Apeksha leads business development. She has extensive experience in the diamond industry, including with Firestar/Nirav Modi. She is an MBA candidate at Harvard Business School, and earned her bachelor's degree from Oxford.
More importantly for this post, she is a third generation diamond trader.
It’s one of the questions I hear most often: How do you price a diamond?
The short answer: use rarecarat.com :)
The long answer:
Most of us diamond traders are quite old school. We weren’t trained with the massive datasets and computational power of Rare Carat – so we figure out what a diamond is worth through human intuition and haggling.
It’s kind of like buying car. You know the basics: the company, the model, and the year – and by looking up a few similar cars, you can get a ballpark figure of what it should be worth. But then you consider a bunch of other stuff. Like if it’s got low mileage? Great, you’d pay a little extra for that. But, wait it’s got a nasty scratch in back? Definitely insist on a discount for that. And ugh, is bubblegum pink really the shade you want? And you go back and forth until you get to a price you’re cool with.
Pricing diamonds are kind of like that.
You start with the basics: size, color and clarity. And there’s a handy little diamond quality and price chart published by a publication called Rapaport that traders use to get a ballpark using these three criteria.
Here’s my dad in action with the Rapaport list. This was not at all staged for this blogpost. Nope.
Traders find the diamond’s size-color-clarity combination on these sheets and offer a discount or a premium on the price listed. For example, they could offer a 5% discount on a 1 carat-H-VS1 combination (In diamond world lingo, that would be ‘5 back from the rap’).
I could probably figure out most of the diamond’s price with this information - and there are some people who will try to tell you that’s all it takes. Don’t believe it.
There’s a bunch of other stuff that matters. There are no clear guidelines, but you can base it off experience and trade knowledge that floats around.
Cut Clarity and Fluorescence
1. Clarity: Look at the kind of inclusions in your diamond certificate’s clarity grade. For example, you could have a great SI1, with a white inclusion right at the bottom (hard to see with the naked eye), or you could have a fairly ugly SI1, which an ugly, black inclusion on the top (easier to see).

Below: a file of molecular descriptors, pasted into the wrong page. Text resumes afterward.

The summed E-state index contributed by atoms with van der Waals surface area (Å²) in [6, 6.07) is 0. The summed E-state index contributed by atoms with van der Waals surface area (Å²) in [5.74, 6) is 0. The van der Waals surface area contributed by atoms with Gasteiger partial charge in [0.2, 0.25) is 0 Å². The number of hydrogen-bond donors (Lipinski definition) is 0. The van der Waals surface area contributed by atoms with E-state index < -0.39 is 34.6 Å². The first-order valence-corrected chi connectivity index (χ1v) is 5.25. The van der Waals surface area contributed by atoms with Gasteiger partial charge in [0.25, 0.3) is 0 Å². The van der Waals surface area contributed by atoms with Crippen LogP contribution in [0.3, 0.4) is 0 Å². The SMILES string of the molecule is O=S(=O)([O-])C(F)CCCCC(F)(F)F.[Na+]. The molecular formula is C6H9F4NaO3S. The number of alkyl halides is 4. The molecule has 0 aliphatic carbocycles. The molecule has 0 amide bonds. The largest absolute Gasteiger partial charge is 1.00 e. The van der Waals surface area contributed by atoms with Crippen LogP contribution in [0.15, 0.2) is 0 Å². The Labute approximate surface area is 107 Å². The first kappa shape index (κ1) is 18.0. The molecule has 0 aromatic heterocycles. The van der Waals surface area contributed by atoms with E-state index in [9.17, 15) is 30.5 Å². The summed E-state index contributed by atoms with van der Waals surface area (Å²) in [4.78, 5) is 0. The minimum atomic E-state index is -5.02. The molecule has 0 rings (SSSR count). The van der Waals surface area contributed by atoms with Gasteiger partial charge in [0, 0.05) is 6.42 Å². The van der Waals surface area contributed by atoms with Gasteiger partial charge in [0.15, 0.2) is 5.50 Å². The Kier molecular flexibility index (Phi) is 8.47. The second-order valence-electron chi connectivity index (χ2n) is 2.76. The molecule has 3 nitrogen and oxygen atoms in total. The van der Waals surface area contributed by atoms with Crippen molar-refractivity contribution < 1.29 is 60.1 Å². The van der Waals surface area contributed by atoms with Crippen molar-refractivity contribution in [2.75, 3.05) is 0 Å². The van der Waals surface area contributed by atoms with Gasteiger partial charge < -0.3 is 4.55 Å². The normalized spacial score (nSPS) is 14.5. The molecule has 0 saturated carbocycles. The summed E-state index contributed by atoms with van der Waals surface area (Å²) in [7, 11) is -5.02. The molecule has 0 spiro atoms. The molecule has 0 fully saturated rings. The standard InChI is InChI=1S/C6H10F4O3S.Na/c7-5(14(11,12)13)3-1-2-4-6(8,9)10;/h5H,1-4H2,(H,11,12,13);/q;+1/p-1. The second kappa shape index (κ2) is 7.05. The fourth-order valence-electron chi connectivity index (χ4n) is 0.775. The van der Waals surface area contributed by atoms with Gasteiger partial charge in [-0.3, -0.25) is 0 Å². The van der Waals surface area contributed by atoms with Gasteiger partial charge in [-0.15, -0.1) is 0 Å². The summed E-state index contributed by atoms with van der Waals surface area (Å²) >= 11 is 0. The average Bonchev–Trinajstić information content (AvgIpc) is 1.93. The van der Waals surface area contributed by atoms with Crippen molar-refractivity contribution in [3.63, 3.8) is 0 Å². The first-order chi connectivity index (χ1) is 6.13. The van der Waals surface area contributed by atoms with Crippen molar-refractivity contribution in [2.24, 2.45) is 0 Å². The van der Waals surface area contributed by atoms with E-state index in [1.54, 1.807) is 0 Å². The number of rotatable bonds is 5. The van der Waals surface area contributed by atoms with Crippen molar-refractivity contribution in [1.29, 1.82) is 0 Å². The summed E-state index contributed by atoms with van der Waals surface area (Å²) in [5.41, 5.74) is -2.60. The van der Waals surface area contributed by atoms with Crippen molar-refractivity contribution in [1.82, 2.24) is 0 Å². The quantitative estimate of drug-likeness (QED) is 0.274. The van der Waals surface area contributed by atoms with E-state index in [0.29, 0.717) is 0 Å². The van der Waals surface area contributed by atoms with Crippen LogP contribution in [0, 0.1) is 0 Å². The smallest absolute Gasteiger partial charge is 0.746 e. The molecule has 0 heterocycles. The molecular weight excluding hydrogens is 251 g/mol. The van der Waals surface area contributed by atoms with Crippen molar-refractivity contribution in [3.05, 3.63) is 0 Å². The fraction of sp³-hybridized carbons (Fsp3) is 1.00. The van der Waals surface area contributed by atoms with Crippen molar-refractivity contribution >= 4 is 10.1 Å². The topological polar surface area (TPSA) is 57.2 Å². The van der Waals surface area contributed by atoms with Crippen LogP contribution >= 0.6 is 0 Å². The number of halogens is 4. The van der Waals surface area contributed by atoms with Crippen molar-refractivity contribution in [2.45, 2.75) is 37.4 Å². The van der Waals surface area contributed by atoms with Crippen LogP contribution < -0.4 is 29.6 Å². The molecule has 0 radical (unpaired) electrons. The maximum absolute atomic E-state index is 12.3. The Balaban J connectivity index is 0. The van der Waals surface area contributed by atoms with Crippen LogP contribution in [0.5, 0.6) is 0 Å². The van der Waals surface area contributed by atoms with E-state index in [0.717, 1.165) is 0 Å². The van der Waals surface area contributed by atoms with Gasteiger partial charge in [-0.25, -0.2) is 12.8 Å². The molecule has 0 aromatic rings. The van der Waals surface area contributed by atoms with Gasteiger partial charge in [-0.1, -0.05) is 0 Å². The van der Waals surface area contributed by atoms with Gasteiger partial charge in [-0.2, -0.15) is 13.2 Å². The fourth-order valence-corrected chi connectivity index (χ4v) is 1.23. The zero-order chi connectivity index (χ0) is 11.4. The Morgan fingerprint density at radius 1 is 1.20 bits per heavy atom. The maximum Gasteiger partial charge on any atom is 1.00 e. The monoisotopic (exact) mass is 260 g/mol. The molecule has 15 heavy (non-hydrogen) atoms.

2. Fluorescence: the stronger the diamond fluorescence, the lower the price – you should probably take a few percent off the price for medium fluorescence, and a few more for heavy fluorescence
Here he is again - checking fluorescence with a UV light machine. If the diamonds show up blue under the UV light, they have blue fluorescence (like whitened teeth at a rave)
3. Cut: same principle, take a few percent off for every cut grade you downgrade.
Here at Rare Carat, we’re told we’re a cut above the others (that's me on the right) ;)
Diamond Proportions and Parameters
4. Then there’s table width, pavilion depth, crown angles and a bunch of numbers that basically just add up to how sparkly the stone is. Diamond certificates all have this information these data and proportions. And if you want to get into crunching the numbers, we break it down by shape for you.
But if you’re like me, and a lot of diamond traders out there, we honestly just look at the stone to see if we think it’s pretty or not. Simple as that. So if that’s what you want to do instead, that’s absolutely fine too.
5. And then there are some parameters that only really matter when they’re out of whack:
- Polish (Basically if you can see little nicks and scratches on the surface)
- Symmetry (Anything lower than “Good” means it’s no good)
- Culet Size (A very large culet can look like a hole in your diamond)
- Girdle Thickness (Just apply the ‘Goldilocks principle’: not too thick, not too thin. You want it just right) A simple rule? Avoid the word "very" in the girdle description
…And that’s how humans like my dad and I do it.
The cool part about letting Rare Carat take over? Our artificial intelligence basically figures out all these tiny little rules that traders use, and learns how to rate deals better and faster than I can (seriously, we’ve had tournaments in the office).